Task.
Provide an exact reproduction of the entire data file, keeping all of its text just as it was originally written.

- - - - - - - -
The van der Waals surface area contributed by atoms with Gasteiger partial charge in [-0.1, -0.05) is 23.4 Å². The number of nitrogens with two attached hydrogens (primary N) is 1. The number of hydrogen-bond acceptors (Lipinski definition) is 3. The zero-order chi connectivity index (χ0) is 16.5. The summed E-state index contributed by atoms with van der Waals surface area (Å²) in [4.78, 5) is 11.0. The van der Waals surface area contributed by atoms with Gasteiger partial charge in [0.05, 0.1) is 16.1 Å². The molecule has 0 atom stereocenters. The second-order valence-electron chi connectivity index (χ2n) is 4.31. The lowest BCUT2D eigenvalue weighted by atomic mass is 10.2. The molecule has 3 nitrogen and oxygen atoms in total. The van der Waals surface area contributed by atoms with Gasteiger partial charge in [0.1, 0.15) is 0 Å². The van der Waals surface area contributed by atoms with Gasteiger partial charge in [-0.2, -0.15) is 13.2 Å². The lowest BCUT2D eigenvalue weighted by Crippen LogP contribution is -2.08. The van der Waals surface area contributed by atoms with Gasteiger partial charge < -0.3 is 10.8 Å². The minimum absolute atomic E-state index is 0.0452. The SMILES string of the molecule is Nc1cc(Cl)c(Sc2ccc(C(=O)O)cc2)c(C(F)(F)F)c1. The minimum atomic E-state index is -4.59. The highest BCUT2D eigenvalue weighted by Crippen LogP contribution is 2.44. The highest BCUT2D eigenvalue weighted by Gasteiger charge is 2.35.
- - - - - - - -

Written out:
The van der Waals surface area contributed by atoms with Gasteiger partial charge in [-0.1, -0.05) is 23.4 Å². The number of nitrogens with two attached hydrogens (primary N) is 1. The number of hydrogen-bond acceptors (Lipinski definition) is 3. The zero-order chi connectivity index (χ0) is 16.5. The summed E-state index contributed by atoms with van der Waals surface area (Å²) in [4.78, 5) is 11.0. The van der Waals surface area contributed by atoms with Gasteiger partial charge in [0.05, 0.1) is 16.1 Å². The molecule has 0 atom stereocenters. The second-order valence-electron chi connectivity index (χ2n) is 4.31. The lowest BCUT2D eigenvalue weighted by atomic mass is 10.2. The molecule has 3 nitrogen and oxygen atoms in total. The van der Waals surface area contributed by atoms with Gasteiger partial charge in [0.1, 0.15) is 0 Å². The van der Waals surface area contributed by atoms with Gasteiger partial charge in [-0.2, -0.15) is 13.2 Å². The lowest BCUT2D eigenvalue weighted by Crippen LogP contribution is -2.08. The van der Waals surface area contributed by atoms with Gasteiger partial charge < -0.3 is 10.8 Å². The minimum absolute atomic E-state index is 0.0452. The SMILES string of the molecule is Nc1cc(Cl)c(Sc2ccc(C(=O)O)cc2)c(C(F)(F)F)c1. The minimum atomic E-state index is -4.59. The highest BCUT2D eigenvalue weighted by Crippen LogP contribution is 2.44. The highest BCUT2D eigenvalue weighted by Gasteiger charge is 2.35.